World Junior tryouts expected to have far-reaching economic effects

The Q Centre’s rep set to take major strides

Rick Stiebel

News staff

The national selection camp for Canada’s junior hockey team in Colwood could create the kind of buzz that extends far beyond the West Shore.

Dave Saunders believes the three games Dec. 12 to 14 to decide who suits up for Canada in the 2019 International Ice Hockey Federation world junior championship will have a ripple effect that draws more attention to The Q Centre in particular and sports tourism in general.

“Sports tourism is an evolving industry on the West Shore,” said Saunders, whose family is synonymous with supporting amateur sports throughout the region.

RELATED: World Juniors fast approaching as training camp begins in Colwood

“The West Shore has some of the best facilities in the region. Langford has done a great job of supporting that, and the ambience and fan experience at The Q Centre has already drawn accolades. It’s great to see that happening in Colwood, and it helps spread the message far and wide about the great things going on here. The more sports tourism, the better.”

The three games against the U Sports all-star team will increase the passion for hockey that already exists throughout the region, said Saunders, who has coached girls minor hockey in the Juan de Fuca organization for 16 years.

“You can’t measure the impact watching high-calibre hockey will have on the kids and coaches involved in minor hockey,” he noted. “Having the tryout camp here is absolutely fabulous.”

RELATED: Organizers expect full arenas for World Juniors in Vancouver, Victoria

Saunders, who played for the Western Hockey League’s Victoria Cougars and with the Cowichan Capitals in the British Columbia Junior Hockey League, still laces up the skates in a recreational league on Wednesday nights. “My wife, my daughters and sisters all play…The whole family is pumped for the games at The Q Centre.”

The games will have a measurable impact on local businesses as well, he noted. “Sports tourism creates jobs and brings more people to our community,” he added with an enthusiastic “Go Canada go.”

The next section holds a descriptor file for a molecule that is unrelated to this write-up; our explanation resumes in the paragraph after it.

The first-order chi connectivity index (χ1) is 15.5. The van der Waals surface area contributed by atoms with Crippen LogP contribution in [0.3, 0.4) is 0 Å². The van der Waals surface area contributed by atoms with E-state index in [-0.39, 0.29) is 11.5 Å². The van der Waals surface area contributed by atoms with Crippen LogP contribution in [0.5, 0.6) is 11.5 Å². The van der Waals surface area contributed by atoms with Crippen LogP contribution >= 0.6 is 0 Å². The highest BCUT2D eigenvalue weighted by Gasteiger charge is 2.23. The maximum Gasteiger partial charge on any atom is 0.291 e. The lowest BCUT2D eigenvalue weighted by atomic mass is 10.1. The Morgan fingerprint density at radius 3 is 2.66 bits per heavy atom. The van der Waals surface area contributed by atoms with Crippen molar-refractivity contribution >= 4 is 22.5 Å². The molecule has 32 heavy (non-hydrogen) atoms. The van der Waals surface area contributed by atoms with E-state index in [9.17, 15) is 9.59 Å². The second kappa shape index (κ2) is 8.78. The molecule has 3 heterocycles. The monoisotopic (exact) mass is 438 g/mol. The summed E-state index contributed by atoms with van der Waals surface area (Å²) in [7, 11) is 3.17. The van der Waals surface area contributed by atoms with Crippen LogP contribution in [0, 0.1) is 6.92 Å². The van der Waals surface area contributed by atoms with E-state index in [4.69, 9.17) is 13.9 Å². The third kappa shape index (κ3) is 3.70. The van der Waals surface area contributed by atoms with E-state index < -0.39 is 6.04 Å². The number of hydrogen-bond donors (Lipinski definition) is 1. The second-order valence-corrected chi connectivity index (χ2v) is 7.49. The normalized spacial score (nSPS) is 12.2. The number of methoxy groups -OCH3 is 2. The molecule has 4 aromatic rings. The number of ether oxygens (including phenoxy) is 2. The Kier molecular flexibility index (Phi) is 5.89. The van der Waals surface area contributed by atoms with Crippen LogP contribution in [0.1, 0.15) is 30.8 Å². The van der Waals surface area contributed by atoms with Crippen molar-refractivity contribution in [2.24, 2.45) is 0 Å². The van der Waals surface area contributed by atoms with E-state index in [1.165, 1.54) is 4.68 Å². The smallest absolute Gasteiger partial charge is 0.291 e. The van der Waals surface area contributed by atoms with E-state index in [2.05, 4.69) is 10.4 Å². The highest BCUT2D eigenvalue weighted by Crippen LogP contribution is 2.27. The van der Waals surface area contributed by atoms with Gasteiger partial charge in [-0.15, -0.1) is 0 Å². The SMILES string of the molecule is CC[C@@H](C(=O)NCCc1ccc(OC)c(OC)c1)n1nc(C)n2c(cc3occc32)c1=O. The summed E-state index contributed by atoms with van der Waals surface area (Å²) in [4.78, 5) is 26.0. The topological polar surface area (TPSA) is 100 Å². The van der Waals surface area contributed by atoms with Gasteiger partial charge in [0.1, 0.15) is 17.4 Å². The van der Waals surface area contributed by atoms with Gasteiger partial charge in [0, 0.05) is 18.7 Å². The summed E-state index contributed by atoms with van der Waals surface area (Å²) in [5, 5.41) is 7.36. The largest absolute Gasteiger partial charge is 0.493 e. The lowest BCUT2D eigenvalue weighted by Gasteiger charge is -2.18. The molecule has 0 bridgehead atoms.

Arena and events co-ordinator Rob Wilson said everyone is working hard to ensure the upcoming games are a success.

“Having 34 players in camp creates a buzz in the community,” he said.

“It’s exciting for all the businesses to have all the boys come in for dinner or stay in a local accommodation. Everyone gets to feel like part of Team Canada when the players come to your community. All of the staff at West Shore parks and Recreation are very excited and are everyone’s stepping up to prepare for next week.”

The tryouts at The Q Centre, which holds about 2,800 people, will be followed by exhibition games against Switzerland Dec. 19 and Slovakia Dec. 21 at Save-On-Foods Memorial Arena in Victoria. Tickets for the Canada U-Sports games are $15 HockeyCanada.ca and The Q Centre and Save-on-Foods arena box offices.

rick.stiebel@goldstreamgazette.com

Just Posted

Delays expected on Interurban Road due to wastewater treatment project in Saanich

Traffic down to a single alternating lane until Sunday evening

Sidney handles plastic bags with wait-and-see approach

Officials say they will wait for courts and provincial action concerning single-use plastic bags

West Shore RCMP bust seizes $50,000 worth of drugs

More than 300 grams of cocaine and crack-cocaine seized in Victoria

Downtown Victoria tea shop switches to plastic tea bags

Murchie’s Tea and Coffee says the transition is temporary

WATCH: Greater Victoria’s top stories of the day

A round-up of the day’s top stories

POLL: Do you think the day of the federal election should be a statutory holiday?

Increasing voter turnout has long been a goal of officials across the… Continue reading

Alberta truck convoy plans counter-protest at climate rally with Greta Thunberg

United We Roll organizer says similar protest planned for Swedish teen’s event in Edmonton

Scheer, Trudeau, Singh haggle over potential minority government outcome

If you believe the polls, it appears the Liberals and Conservatives are neck-and-neck

British family deported after ‘accidental’ U.S. border crossing

U.S. officials deny it was mistake, release video of vehicle crossing into Washington from Langley

LETTERS: Wolf kills, wilderness protection and caribou recovery

Readers respond to Tom Fletcher’s column on B.C. program

Kamloops man hangs on to back of stolen truck as suspect speeds away, crashes

The pickup truck was seen leaving the roadway before bursting into flames

‘Sky didn’t fall:’ Police, lawyers still adjusting after pot legalization

Statistics Canada says 541 people were charged under the federal Cannabis Act between Oct. 17, 2018 and the end of the year

Fewer people prescribed opioids in B.C., but other provinces lack data: doctors

Patients who began taking opioids were prescribed smaller doses for shorter duration

Most Read